So the special court to deal with the Hariri murder follows a familiar pattern. While the Hariri special court is being organized, at the same time the United States has mobilized a huge fleet of warships in the Mediterranean off the coast of Iran, it is reportedly engaging in a range of minor actions including direct military incursions and sponsoring terrorist operations within Iran and across Irans borders. It has issued a string of charges about Iranian intervention in Iraq and aid to Hezbollah, and is clearly threatening aggression in what Alain Gresh calls Countdown to War on Iran, (Le Monde Diploma- tique, June 2007).
In the face of this acute threat by a country that hasnt digested its last round of aggression in violation of the UN Charter, has the international community erected any barriers against this imminent attack? Has it done anything to reduce the impunity of the supreme criminal that might cause the criminal to hesitate before embarking on another round of aggression? The answer is a resounding no. It not only fails to issue a peep of protest or threat, it continues to help the criminal clear the ground for his next attack by featuring the prospective victims foot-dragging in terminating nuclear activities to which it is entitled under the Non Proliferation Treaty, but demanded by the UN Security Council under pressure from the supreme criminal. This is impunity-plus.
Edward S. Herman is an economist, media critic, and author of many articles and books, including Triumph of the Market (South End Press).
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AnnouncementsLABOR - May 1 is May Day. Workers of the world will celebrate the 124th anniversary of International Worker’s Day. Born out of a call for an 8-hour workday in the United States, this day is an opportunity for all workers to show their solidarity with one another, as well as to renew the call for labor rights.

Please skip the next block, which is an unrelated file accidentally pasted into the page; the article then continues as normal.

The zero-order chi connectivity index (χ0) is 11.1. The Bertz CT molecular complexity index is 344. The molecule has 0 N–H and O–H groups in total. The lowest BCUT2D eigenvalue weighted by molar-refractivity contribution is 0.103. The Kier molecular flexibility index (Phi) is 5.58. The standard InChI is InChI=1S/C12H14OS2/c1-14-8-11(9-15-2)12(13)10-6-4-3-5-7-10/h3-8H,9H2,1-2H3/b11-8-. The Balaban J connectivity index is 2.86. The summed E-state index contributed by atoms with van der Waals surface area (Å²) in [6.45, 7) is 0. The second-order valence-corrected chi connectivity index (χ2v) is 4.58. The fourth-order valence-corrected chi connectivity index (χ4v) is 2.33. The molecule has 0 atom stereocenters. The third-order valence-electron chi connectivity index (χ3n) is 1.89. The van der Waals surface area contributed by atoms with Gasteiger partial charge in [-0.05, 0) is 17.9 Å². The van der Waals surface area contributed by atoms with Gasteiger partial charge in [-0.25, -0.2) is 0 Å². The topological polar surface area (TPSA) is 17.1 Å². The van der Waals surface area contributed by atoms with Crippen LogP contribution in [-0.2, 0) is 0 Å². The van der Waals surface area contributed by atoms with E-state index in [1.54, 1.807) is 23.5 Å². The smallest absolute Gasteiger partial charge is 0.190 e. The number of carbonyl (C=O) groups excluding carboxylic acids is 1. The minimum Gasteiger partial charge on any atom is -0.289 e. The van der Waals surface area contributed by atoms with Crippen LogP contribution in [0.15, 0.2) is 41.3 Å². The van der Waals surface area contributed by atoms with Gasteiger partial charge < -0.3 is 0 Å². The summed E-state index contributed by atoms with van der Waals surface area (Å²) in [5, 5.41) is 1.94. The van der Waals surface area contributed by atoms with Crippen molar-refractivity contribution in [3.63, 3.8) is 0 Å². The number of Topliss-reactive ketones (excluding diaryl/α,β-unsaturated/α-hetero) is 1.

FARM CONFERENCE - The Farm Conference on Community and Sustainability will be held May 24-26 in Summertown, TN, in partnership with the Fellowship of Intentional Communities. Tour green homes, see sustainable food production, learn about solar installations, alternative education, midwifery, and more.
Contact: Douglas@thefarmcommunity.com; http://www.thefarmcommunity.com/.
PALESTINE - The Conference of the Palestinian Shatat in North American will be held June 3-5 in Vancouver. The conference will examine the future of the Palestinian liberation movement.
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LABOR - The Pacific Northwest Labor History Association’s 45th annual conference will be held May 3-5, in Portland, OR. This year’s theme is Labor Under Attack: Learning from the Past and Preparing for the Future. A call for presentations, workshops and papers is currently underway.